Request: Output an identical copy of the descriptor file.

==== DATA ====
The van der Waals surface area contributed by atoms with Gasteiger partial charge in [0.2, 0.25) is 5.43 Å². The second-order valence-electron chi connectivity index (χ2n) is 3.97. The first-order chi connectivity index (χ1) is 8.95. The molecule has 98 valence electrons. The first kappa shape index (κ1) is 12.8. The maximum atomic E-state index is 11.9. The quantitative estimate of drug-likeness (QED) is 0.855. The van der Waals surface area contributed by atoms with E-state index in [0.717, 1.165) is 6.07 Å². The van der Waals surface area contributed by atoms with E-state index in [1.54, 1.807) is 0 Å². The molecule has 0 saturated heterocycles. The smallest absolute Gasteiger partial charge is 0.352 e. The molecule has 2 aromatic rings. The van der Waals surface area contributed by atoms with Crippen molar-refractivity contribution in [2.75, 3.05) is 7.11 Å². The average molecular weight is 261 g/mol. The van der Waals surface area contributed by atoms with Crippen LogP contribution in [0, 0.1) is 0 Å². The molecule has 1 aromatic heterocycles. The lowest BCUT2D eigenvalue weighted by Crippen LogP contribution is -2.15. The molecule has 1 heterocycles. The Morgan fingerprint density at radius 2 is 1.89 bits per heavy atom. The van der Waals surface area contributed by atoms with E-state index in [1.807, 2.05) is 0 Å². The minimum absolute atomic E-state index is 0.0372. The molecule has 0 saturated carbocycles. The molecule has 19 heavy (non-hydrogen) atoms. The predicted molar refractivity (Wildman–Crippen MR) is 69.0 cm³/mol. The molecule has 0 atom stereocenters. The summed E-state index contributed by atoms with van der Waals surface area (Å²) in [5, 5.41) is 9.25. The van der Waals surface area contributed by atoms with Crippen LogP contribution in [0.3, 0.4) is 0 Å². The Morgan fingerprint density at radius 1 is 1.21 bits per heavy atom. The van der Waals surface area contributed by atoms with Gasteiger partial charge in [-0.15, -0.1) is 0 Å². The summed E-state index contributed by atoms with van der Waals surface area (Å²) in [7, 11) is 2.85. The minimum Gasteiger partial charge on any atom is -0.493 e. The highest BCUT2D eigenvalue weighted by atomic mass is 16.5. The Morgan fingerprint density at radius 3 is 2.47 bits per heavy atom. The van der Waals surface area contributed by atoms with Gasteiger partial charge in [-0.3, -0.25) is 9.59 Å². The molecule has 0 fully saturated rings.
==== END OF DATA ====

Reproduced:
The van der Waals surface area contributed by atoms with Gasteiger partial charge in [0.2, 0.25) is 5.43 Å². The second-order valence-electron chi connectivity index (χ2n) is 3.97. The first-order chi connectivity index (χ1) is 8.95. The molecule has 98 valence electrons. The first kappa shape index (κ1) is 12.8. The maximum atomic E-state index is 11.9. The quantitative estimate of drug-likeness (QED) is 0.855. The van der Waals surface area contributed by atoms with E-state index in [0.717, 1.165) is 6.07 Å². The van der Waals surface area contributed by atoms with E-state index in [1.54, 1.807) is 0 Å². The molecule has 0 saturated heterocycles. The smallest absolute Gasteiger partial charge is 0.352 e. The molecule has 2 aromatic rings. The van der Waals surface area contributed by atoms with Crippen molar-refractivity contribution in [2.75, 3.05) is 7.11 Å². The average molecular weight is 261 g/mol. The van der Waals surface area contributed by atoms with Crippen LogP contribution in [0, 0.1) is 0 Å². The molecule has 1 aromatic heterocycles. The lowest BCUT2D eigenvalue weighted by Crippen LogP contribution is -2.15. The molecule has 1 heterocycles. The Morgan fingerprint density at radius 2 is 1.89 bits per heavy atom. The van der Waals surface area contributed by atoms with E-state index in [1.807, 2.05) is 0 Å². The minimum absolute atomic E-state index is 0.0372. The molecule has 0 saturated carbocycles. The molecule has 19 heavy (non-hydrogen) atoms. The predicted molar refractivity (Wildman–Crippen MR) is 69.0 cm³/mol. The molecule has 0 atom stereocenters. The summed E-state index contributed by atoms with van der Waals surface area (Å²) in [5, 5.41) is 9.25. The van der Waals surface area contributed by atoms with Crippen LogP contribution in [0.3, 0.4) is 0 Å². The Morgan fingerprint density at radius 1 is 1.21 bits per heavy atom. The van der Waals surface area contributed by atoms with Gasteiger partial charge in [-0.15, -0.1) is 0 Å². The summed E-state index contributed by atoms with van der Waals surface area (Å²) in [7, 11) is 2.85. The minimum Gasteiger partial charge on any atom is -0.493 e. The highest BCUT2D eigenvalue weighted by atomic mass is 16.5. The Morgan fingerprint density at radius 3 is 2.47 bits per heavy atom. The van der Waals surface area contributed by atoms with Gasteiger partial charge in [-0.3, -0.25) is 9.59 Å². The molecule has 0 fully saturated rings.